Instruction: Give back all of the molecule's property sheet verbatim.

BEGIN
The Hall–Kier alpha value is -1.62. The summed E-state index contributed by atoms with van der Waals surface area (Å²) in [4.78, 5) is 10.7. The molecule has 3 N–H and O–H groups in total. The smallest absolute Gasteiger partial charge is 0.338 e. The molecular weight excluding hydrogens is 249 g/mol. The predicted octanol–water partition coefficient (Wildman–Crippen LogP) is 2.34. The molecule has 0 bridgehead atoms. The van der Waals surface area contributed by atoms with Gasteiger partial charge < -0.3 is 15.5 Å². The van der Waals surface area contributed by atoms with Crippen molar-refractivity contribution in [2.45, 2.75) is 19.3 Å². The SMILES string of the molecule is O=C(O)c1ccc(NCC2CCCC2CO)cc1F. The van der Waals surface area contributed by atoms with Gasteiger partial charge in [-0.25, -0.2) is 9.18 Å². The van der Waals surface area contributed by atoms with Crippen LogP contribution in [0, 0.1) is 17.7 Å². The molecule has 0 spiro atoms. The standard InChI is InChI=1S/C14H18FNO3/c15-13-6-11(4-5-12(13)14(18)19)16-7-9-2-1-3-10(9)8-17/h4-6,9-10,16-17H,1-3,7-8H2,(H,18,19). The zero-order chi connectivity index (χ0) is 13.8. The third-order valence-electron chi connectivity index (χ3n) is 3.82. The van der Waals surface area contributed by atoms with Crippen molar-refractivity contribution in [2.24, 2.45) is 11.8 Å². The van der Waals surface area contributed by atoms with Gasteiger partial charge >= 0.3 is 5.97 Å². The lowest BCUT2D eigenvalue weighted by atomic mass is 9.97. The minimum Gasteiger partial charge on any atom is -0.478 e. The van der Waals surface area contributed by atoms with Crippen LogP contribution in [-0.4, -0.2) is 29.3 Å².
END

The Hall–Kier alpha value is -1.62. The summed E-state index contributed by atoms with van der Waals surface area (Å²) in [4.78, 5) is 10.7. The molecule has 3 N–H and O–H groups in total. The smallest absolute Gasteiger partial charge is 0.338 e. The molecular weight excluding hydrogens is 249 g/mol. The predicted octanol–water partition coefficient (Wildman–Crippen LogP) is 2.34. The molecule has 0 bridgehead atoms. The van der Waals surface area contributed by atoms with Gasteiger partial charge < -0.3 is 15.5 Å². The van der Waals surface area contributed by atoms with Crippen molar-refractivity contribution in [2.45, 2.75) is 19.3 Å². The SMILES string of the molecule is O=C(O)c1ccc(NCC2CCCC2CO)cc1F. The van der Waals surface area contributed by atoms with Gasteiger partial charge in [-0.25, -0.2) is 9.18 Å². The van der Waals surface area contributed by atoms with Crippen LogP contribution in [0, 0.1) is 17.7 Å². The molecule has 0 spiro atoms. The standard InChI is InChI=1S/C14H18FNO3/c15-13-6-11(4-5-12(13)14(18)19)16-7-9-2-1-3-10(9)8-17/h4-6,9-10,16-17H,1-3,7-8H2,(H,18,19). The zero-order chi connectivity index (χ0) is 13.8. The third-order valence-electron chi connectivity index (χ3n) is 3.82. The van der Waals surface area contributed by atoms with Crippen molar-refractivity contribution in [2.24, 2.45) is 11.8 Å². The van der Waals surface area contributed by atoms with Gasteiger partial charge >= 0.3 is 5.97 Å². The lowest BCUT2D eigenvalue weighted by atomic mass is 9.97. The minimum Gasteiger partial charge on any atom is -0.478 e. The van der Waals surface area contributed by atoms with Crippen LogP contribution in [-0.4, -0.2) is 29.3 Å².